At your kick-off meeting, go through the whole process in summary, so everyone sees the whole picture. Don’t go into too much detail; your client will probably forget, and they only really need to know detail about what’s coming up next. Give your customer the reassurance they’ll be kept up to speed all the way through the project, and explain who’ll be doing that role (it’s ok if it’s more than one person).
4. Share the client’s goals
Make sure everyone on the creative team understands the inspiration and reasons for doing the project. Don’t forget they might not have been party to the early conversations that started it all. Give everyone on the team as much background as they need to really understand what the client’s trying to do.
5. Agree how you’re going to communicate
Meetings or phone calls are often more effective than emailing, but what’s the availability of your client going to be like? If they’re super-busy (and they usually will be), you need to agree on an alternative. What about other stages of the project, like information- or content-gathering? Set up online access to shared files or file storage that everyone can get to.
6. Be clear about money
You need to get over yourself and be clear and transparent about money. Explain at the start what factors impact the budget for the project and under what circumstances you’d need to review it. This prevents scope creep and establishes an open and honest relationship.
7. Document the plan
For something like a web project or design brief, you need to create a document, otherwise someone WILL forget what’s been agreed. For web projects, we create what we call a Project Plan - it covers the overall aims of the project and goes into enough detail for everyone involved to be able to refer back to it at any point. It avoids confusion or misunderstanding later on down the road. Make it available to everyone and make sure you keep on top of version control so you know you’re all working from the latest copy.
8. Have a timetable
Create a timetable as soon as you know the scope of the project, and schedule the work in to a diary or calendar. Provide key milestones so the customer sees - and can keep track of - progress. You need to be 100% that you can hit the stage deadlines you’ve set up, so be generous if you need to, and don’t be bullied in to something unrealistic - that’s just asking for trouble. Highlight any deadlines the customer needs to meet, and talk about anything that might impact this. Try to keep the timetable as flexible as you can - you need to accept the project might not be the client’s no. 1 priority.
9. Set clear follow up actions
At the end of a meeting or a phone call or even an email, clearly set out what’s going to happen next and who’s responsible. In an email, you might even want to list the actions under a heading “What happens next” to make it more obvious to the client.
Stand up for yourself.
10. Be prepared to say no
I don’t like confrontation - never have, even when I was a kid - but you need to draw the line early, cos it’s much harder to move it later. If you need to say no to something, you’ve got to do it. Stand up for yourself, even if it makes the conversation a bit more awkward. Explain your reasons for saying no, and consider how you say it to avoid sounding like you’re just being difficult. Most clients are pretty reasonable people.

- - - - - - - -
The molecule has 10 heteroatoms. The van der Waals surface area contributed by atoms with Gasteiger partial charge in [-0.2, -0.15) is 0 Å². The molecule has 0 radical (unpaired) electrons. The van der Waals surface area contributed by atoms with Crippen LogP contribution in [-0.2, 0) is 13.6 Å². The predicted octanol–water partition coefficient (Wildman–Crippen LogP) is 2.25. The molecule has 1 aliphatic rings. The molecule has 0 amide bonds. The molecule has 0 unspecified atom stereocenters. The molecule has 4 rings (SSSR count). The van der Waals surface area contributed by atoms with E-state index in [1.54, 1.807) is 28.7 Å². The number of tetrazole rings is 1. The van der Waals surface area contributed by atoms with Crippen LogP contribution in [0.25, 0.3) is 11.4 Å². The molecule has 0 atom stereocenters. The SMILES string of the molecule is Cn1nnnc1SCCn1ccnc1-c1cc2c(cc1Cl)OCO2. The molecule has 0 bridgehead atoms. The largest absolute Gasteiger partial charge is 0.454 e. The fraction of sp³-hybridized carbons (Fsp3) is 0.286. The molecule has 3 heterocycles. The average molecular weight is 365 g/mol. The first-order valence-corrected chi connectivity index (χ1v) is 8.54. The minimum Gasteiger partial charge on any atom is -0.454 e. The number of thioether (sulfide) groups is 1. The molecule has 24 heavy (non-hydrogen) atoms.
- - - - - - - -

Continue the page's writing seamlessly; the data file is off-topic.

11. Look down the road
Although your customer doesn’t need to know all the details of every stage, YOU need to look down the road to anticipate any issues and plan ahead for them. If time needs to be put in to meet a stage deadline, don’t leave it til the last minute - work back from the deadline and put smaller steps in place early.
12. Don’t hide problems
If something crops up, talk to the client about it as soon as you can. Be open and honest with your customer; this creates trust. However, don’t go to your customer with the problem - tell them what you’re planning to do about it and have an idea or solution in place. If the timetable needs to change, tell the customer as soon as you can.
Always under-promise and over-deliver.
13. Put yourself in their shoes
Client’s have their own worries and priorities which can impact on the project. It’s hard sometimes not to get frustrated, but you need to try and see things from their point of view. Before you make decisions, think about how it’ll make them feel. It will help you understand where they’re coming from, and how you can work with them to get the best result. Always consider how you can under-promise and over-deliver.
14. Communicate, communicate, communicate
Good communication is the key to everything. However you choose to do it, the more you can keep the client up to date about everything the more reassured they’ll feel. Make yourself available to talk things through, and don’t duck the more difficult conversations.
After all, you don’t want someone writing a blog post about the bad experience they had with you, do you? ;o)
Now, if you’ll excuse me, I’m going to pop out to see if I can buy a turkey sandwich for my lunch.
Have a wonderful Christmas!